Questions raised during the discussions reflected the criteria that the board had proposed earlier, but they also illustrated the difficulties of defining grand challenges in global health. Does the proposal describe a difficult and discrete roadblock to progress? What is the likelihood that creative solutions are required and that grant proposals worthy of funding will be received to address it? Is there already substantial scientific activity aimed at solving the problem, which would make the intent of a grand challenge redundant? What are possible impacts on various diseases if the challenge is successfully met? Will envisioned advances be suitable for implementation in poorer parts of the world?
During, and especially after, the selection process, it became apparent that the challenges could be instructively grouped according to seven long-range goals (Table 1). None of the goals or selected grand challenges addresses a single disease. We believe this reflects successful pursuit of the original aim: to identify underlying scientific and technical problems that impede progress against multiple disorders.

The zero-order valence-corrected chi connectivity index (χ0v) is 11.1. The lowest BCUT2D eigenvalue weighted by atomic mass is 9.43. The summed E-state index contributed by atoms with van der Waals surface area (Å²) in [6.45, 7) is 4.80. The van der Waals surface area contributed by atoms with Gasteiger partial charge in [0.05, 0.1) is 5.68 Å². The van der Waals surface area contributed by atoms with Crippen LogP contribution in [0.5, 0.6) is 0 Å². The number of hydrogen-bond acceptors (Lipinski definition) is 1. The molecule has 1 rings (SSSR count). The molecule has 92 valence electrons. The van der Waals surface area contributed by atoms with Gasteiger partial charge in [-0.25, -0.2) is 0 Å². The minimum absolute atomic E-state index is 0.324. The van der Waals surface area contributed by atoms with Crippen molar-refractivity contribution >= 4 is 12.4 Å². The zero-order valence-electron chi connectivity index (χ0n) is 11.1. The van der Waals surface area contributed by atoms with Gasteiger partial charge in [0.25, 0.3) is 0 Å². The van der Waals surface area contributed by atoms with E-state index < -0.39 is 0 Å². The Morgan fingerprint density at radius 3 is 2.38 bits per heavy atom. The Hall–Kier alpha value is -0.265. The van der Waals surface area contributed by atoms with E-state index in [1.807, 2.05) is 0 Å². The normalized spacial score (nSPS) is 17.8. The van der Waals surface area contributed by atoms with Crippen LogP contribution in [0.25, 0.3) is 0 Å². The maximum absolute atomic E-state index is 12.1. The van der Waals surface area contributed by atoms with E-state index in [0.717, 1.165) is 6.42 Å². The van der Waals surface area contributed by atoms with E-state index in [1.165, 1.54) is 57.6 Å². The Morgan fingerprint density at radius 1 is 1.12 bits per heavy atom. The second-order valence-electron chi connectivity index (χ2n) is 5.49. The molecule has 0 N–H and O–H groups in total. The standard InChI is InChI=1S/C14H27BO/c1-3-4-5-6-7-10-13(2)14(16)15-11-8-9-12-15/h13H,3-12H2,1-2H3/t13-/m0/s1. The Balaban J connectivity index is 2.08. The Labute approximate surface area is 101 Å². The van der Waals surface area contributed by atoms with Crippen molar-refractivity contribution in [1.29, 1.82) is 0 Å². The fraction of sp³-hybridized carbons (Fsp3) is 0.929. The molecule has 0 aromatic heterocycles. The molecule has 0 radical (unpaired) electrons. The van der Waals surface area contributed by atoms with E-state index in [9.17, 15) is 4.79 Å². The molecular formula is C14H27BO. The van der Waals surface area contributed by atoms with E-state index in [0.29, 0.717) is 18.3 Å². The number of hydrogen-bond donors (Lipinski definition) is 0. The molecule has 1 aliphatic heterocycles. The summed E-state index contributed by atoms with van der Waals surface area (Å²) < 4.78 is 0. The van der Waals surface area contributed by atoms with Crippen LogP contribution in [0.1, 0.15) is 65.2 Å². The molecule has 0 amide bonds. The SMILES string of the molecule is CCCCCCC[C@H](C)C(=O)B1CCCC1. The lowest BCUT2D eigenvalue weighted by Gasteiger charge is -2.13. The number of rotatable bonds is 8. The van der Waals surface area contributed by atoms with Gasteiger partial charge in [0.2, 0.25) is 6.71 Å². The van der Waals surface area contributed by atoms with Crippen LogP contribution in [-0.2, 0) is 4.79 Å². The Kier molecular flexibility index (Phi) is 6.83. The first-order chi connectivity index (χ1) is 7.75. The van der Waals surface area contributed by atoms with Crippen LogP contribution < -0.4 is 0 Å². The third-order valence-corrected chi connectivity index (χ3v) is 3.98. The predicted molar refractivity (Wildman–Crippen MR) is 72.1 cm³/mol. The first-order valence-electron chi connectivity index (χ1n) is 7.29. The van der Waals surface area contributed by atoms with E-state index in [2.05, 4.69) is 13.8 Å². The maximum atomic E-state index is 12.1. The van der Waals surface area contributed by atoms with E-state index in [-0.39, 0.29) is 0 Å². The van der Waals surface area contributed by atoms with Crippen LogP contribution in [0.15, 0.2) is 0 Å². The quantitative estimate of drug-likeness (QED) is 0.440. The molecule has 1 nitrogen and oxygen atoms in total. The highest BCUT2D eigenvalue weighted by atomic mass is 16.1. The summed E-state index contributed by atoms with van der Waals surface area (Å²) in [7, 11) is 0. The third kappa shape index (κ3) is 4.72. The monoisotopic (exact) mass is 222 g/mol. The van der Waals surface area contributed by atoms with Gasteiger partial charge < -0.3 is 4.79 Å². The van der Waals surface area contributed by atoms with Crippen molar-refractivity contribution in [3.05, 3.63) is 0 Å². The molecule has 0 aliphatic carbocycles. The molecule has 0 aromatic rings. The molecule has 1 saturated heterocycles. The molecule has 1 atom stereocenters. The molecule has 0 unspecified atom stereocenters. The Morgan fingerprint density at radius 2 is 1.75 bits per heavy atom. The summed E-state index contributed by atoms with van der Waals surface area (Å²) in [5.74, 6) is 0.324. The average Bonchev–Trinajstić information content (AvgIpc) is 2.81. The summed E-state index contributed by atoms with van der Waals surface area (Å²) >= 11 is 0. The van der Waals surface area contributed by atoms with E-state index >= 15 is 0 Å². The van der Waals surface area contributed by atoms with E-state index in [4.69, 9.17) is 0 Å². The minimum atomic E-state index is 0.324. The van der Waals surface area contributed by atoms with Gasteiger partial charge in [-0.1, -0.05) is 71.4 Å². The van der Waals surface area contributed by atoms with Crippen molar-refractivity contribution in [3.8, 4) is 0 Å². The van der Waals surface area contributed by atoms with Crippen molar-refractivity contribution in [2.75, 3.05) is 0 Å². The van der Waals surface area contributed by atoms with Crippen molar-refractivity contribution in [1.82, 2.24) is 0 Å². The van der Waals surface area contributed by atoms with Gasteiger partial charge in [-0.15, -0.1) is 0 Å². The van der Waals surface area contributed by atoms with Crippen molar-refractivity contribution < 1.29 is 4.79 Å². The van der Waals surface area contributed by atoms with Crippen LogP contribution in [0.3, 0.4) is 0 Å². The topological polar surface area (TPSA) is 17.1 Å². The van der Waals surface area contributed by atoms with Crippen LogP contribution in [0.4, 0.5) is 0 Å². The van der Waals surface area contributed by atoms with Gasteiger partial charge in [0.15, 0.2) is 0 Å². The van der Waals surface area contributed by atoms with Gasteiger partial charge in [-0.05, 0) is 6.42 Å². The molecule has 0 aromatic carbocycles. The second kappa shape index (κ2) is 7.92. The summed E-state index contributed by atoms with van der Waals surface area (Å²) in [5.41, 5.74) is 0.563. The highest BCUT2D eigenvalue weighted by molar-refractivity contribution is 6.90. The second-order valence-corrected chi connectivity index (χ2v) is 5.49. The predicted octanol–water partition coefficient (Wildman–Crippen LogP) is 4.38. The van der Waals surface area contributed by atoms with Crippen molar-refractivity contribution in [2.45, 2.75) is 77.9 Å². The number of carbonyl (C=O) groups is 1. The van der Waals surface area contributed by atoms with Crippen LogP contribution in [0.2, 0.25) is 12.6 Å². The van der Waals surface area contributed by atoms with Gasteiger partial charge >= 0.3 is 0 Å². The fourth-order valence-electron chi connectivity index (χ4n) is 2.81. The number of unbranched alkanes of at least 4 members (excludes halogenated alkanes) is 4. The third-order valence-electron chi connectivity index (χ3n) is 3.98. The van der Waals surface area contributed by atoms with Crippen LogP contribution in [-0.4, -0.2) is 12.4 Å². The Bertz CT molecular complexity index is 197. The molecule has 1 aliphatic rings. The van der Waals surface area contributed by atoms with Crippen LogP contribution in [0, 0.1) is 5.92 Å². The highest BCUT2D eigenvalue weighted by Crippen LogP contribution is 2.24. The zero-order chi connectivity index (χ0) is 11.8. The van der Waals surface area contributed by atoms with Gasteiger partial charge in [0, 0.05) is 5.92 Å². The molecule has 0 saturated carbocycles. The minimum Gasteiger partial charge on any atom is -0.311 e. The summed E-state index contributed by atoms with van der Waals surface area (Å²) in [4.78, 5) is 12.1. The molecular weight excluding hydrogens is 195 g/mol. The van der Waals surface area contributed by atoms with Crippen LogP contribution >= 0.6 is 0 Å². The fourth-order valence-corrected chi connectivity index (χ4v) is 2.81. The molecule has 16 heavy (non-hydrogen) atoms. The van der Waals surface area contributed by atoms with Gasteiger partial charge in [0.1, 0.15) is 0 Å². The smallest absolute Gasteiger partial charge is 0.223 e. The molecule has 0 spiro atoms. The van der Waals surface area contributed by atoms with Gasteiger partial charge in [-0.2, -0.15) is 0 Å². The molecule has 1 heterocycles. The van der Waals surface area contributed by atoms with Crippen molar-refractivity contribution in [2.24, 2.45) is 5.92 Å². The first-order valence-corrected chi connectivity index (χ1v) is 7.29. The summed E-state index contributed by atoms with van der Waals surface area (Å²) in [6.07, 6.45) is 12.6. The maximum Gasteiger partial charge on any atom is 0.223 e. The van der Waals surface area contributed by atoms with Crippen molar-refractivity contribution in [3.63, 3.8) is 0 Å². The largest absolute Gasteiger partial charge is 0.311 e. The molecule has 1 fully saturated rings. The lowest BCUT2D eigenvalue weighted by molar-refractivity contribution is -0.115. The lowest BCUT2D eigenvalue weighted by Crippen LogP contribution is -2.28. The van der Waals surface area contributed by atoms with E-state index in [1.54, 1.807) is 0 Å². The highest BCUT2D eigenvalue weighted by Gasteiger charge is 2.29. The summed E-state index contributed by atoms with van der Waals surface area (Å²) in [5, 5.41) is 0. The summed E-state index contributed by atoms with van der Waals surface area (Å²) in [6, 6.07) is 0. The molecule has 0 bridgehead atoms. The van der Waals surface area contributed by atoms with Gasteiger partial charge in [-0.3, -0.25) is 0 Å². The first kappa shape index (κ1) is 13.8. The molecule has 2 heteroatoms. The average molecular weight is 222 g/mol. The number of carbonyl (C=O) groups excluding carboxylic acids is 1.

A survey of the list, however, also reveals that both the goals and the selected challenges are heavily oriented toward the control of infectious diseases. This is so, in part, because infectious diseases account for the most profound disparities in health outcomes between the advanced and developing economies5, and, in part, because the causes of infectious diseases are well known, making the formulation of technical and scientific obstacles to progress easier to envision than for poorly understood diseases. Nevertheless, the scientific board recognizes and discussed at length the problems increasingly posed by chronic non-communicable disorders and the importance of underlying living conditions, particularly access to clean water and adequate food, in large parts of the developing world. The board intends to pursue these issues by convening workshops on such topics and considering additional grand challenges in subsequent years.